Ambassador Philip T. Reeker Remarks at High-Level Plenary Session “Resetting the EU-U.S. Synergy Towards the Western Balkans”

Ambassador Philip T. Reeker
Remarks at High-Level Plenary Session
“Resetting the EU-U.S. Synergy Towards the Western Balkans”
Ohrid, North Macedonia
July 2, 2021

Thank you, blagordoram and good morning.

It’s a distinct honor for me to follow three distinguished presidents who I consider good friends, mentors, friends of the United States, as well as our other distinguished panelists today.  And I’m very grateful for the opportunity to be here.

I do want to acknowledge our gracious hosts for their coordination and efforts that have made this Prespa Forum possible, and to all the people of North Macedonia for hosting us.

Of course for me personally it’s always a pleasure to be here in the beautiful city of Ohrid that I first visited about 25 years ago, and it reminds us the context of history.  This occasion itself is a historic milestone and a chance to recognize frankly how far we’ve come in the last 20 years since the signing of the Ohrid Framework Agreement and in recent years since the Prespa Agreement.  It really is a chance to take stock of what comes next and exchange views among government leaders committed to the same end: to resolving the most pressing challenges facing the Western Balkans region.  History can guide us, history can provide us context, but geography is for real, and cannot be changed.

The question was posed as to what can we expect from Washington. Well, I think this past month, the month of June, is a very good illustration of the Biden Administration’s foreign policy–the continuity of policies, in fact, that we’ve had throughout multiple administrations for decades.

President Biden came into office on January 21st facing extraordinary challenges, primarily from the COVID pandemic, and focused the first days and weeks, indeed months, of his administration on dealing with COVID, getting it under control in our country and then beginning to help around the world in the tradition of American leadership, focusing on vaccinations and then thinking all along about how we will recover economically as we emerge from this very difficult period.

President Biden took his first trip, his first trip as President of the United States, to Europe, and he traveled first to Great Britain to see one of our oldest allies, and the historical irony there is never lost on us.  We talk about the special relationship with the country from which we declared independence 245 years ago, but he also attended the G7 summit meeting because to President Biden, to the United States, the G7 represents democracies, free market economies, the largest in the world, that come together to seek agreement on ways forward voluntarily, together to deal with the great challenges of our time that include COVID, that include climate, that include the challenges of a rising China, as well as the possibilities that include the conflicts that we see around the world that this region knows too well from decades ago, that we together as leaders can solve.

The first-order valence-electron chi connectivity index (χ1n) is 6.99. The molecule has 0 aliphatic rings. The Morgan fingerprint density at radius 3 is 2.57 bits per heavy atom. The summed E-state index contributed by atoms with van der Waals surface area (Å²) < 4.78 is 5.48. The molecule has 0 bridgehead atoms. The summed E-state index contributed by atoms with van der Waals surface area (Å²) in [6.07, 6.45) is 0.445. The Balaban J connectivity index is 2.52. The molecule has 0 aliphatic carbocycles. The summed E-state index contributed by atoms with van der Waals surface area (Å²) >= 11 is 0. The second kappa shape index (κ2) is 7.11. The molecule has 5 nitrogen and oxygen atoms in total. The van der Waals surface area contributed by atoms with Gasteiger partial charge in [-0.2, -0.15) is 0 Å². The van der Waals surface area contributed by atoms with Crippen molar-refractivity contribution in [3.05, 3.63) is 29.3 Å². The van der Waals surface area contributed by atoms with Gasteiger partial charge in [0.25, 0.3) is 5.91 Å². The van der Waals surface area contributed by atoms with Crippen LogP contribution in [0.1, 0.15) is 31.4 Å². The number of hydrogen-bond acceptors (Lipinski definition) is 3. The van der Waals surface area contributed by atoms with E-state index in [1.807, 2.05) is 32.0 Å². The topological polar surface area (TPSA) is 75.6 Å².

From there he traveled to Brussels for the summit of the NATO alliance, celebrating with 30 allies–29 others, including our most recent member of the alliance, North Macedonia–and for that I am personally very proud and so should the people here and all of those who worked including through the Prespa Agreement to make that possible.

This is about repairing relations, this is about revitalizing alliances, this is about reimagining what we can do together, because as the President said, we cannot deal with any of the issues we face in the 21st century alone.  Even an enormous country like the United States, with a tremendous military might, with an economy that no one could have imagined even just a generation or two ago, we have to work together to face the challenges that we have, and that was the president’s message–NATO being the backbone of our transatlantic relationship.

He went across the town then to have a summit meeting with the European Union, the first time that we’ve had a U.S.-EU summit meeting since 2014. That represented our strong partnership, the determination of President Biden and his administration to work closely with our European partners because we share the same values and together we are able to take on the challenges that we see in our own backyards and around the world.

And of course he then took the opportunity, having underscored the importance of our alliances, to meet with President Putin, because nothing replaces face-to-face diplomacy, to discuss our hope that we can have a more stable and predictable relationship with Russia, but to make clear that if Russia behaves irresponsibly and aggressively against our interests or those of our allies and friends there will be a price to pay.

And so the following week Secretary Blinken continued this transatlantic travel, again this focus on Europe by traveling–and I joined him–in Berlin, in Paris and in Rome, the three countries–Germany, France and Italy– who belong to all three of those major groupings, the G7, NATO, and the EU–to reconfirm at a bilateral level our joint efforts, our interests, and how we will continue to work together and to do that in a multilateral context, including the G20 meetings that were held in Italy representing a significant part of the world’s population and its economies.  And from the G20 Secretary Blinken sent me here to Ohrid to underscore our firm interests and engagement with our European partners in seeing the Western Balkans fully integrated into the Euro-Atlantic family of nations.

And so I think you’ve seen progress in just these few months where we’ve held visits and calls with leaders throughout the region and with key European Union officials to indeed revitalize our efforts–efforts that never went away.